Environmental activists concerned about riot bill
‘Once a right can be taken away from anybody it can be taken away from everybody, including you’
Protesters gather in Kenosha the second night of protests on August 24th, 2020. This was before the clashes with police later that night. (Photo | Isiah Holmes)
Climate and environmental activists are raising the alarm about a so-called riot bill which will come up for a vote in the Senate and the Assembly on Tuesday. Organizers from Madison 350 are encouraging people to call legislators to express their thoughts and concerns about the Senate and Assembly versions of the bill. The proposed legislation, introduced by Republicans in both chambers, would make it a Class A misdemeanor to attend a riot as defined by the legislation and would criminalize blocking or obstructing a thoroughfare while participating in a riot. Those who “knowingly participate in a riot that results in substantial damage to property or personal injury,” under the bill, would face a Class I felony.
Although it’s not the first time such a bill has been pushed in Wisconsin, the legislation found new life after 2020. Property destruction that followed the shooting of Jacob Blake by a Kenosha police officer has become the focus of the push. However, the bill has been criticized for being over-broad and could apply to various nonviolent protest actions. Though property destruction and violence did occur during 2020, protests were occurring on a near daily basis for over a year. Many protests which did not result in violence, property destruction, or clashes with police did involve street marches which could slow or block traffic. The anti-riot bills’ inclusion of language addressing that very activity worries activists.
Police misconduct was the main issue sparking protests and unrest in 2020. However, some Wisconsinites are concerned that the bills will also affect organizing on other issues like climate and oil pipeline resistance efforts. Phyllis Hasbrouck, an activist with Madison 350, which focuses on climate and the environment, denounced the bill, telling Wisconsin Examiner, “this is a really radical bill. It’s really stripping us of our constitutional rights to freedom of speech.”
Sections of the bill that involve the blocking of buildings or thoroughfares particularly worry Hasbrouck. At times, protests of the controversial Line 3 and Line 5 pipelines have involved the blocking of a street for just a couple of minutes. Not only could the action be called an unlawful assembly but, under the legislation, it would become a riot if there was an act or threat of violence that would “constitute a clear and present danger” of property damage or injury. “What it means is that you could have a small thing like we did,” says Hasbrouck, “or a large demonstration that is totally peaceful, and somebody who may not even be a part of the group threatens to push somebody. Now they have threatened to commit an act of violence and they have the ability to do so. And then, oops, we’re all in a riot now. And nothing was actually hurt, nobody, no property, but we’re in a riot. And then the police say disperse, or maybe they don’t say disperse. Maybe they just start arresting.”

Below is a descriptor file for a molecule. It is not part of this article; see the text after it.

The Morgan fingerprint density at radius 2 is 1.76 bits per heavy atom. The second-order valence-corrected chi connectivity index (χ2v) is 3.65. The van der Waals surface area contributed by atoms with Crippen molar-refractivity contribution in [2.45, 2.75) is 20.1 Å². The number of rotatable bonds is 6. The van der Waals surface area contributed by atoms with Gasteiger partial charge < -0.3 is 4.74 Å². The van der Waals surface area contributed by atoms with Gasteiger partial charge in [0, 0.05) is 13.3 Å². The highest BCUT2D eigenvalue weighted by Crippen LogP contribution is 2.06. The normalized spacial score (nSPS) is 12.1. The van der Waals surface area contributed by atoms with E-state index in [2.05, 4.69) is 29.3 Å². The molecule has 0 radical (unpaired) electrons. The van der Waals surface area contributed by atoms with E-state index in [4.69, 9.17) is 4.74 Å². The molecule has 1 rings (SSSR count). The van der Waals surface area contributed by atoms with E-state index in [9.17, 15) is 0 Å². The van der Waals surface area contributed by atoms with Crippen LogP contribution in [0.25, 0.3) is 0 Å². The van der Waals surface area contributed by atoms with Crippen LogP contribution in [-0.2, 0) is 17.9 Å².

She further highlights the penalties described in the bill. Even the Class A misdemeanor, less serious than the felony charges included in the bill’s language, carries a mandatory minimum of 30 days of incarceration for attending an assembly which is declared a riot. The felony, which is levied for “participating in a riot,” carries a 45-day mandatory minimum. Even if violence does occur during a demonstration, Hasbrouck notes that destruction, violence, and hurting others are already covered by existing laws.
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Members of Madison 350 haven’t experienced much resistance or pushback against their demonstrations. The story is different for pipeline resistance in Minnesota, where some Wisconsinites have traveled to stand in solidarity with indigenous-led actions against pipeline projects on Native American land. Many have returned with tales of police surveillance, mass arrests, and violent crackdowns. Hasbrouck experienced some of that during her own trip to Minnesota.
In Wisconsin, the stage may have been set in 2019, after a bill passed on a bipartisan vote to make it a felony to trespass on a pipeline project.
Hasbrouck feels that people who support the bill out of fear of protest are missing the point. “Once a right can be taken away from anybody it can be taken away from everybody, including you,” she stressed. “So if you think it’s fine to arrest people who have this other cause from yours, and you pass a law like this so that anyone in power can now direct the police to arrest anybody that does a tiny little thing wrong — or someone else came to their demonstration and did something wrong — this could happen to you, too.” To those who say the law is needed to help people feel safe she counters, “I don’t think that anybody will be feeling safe if we become a police state.”
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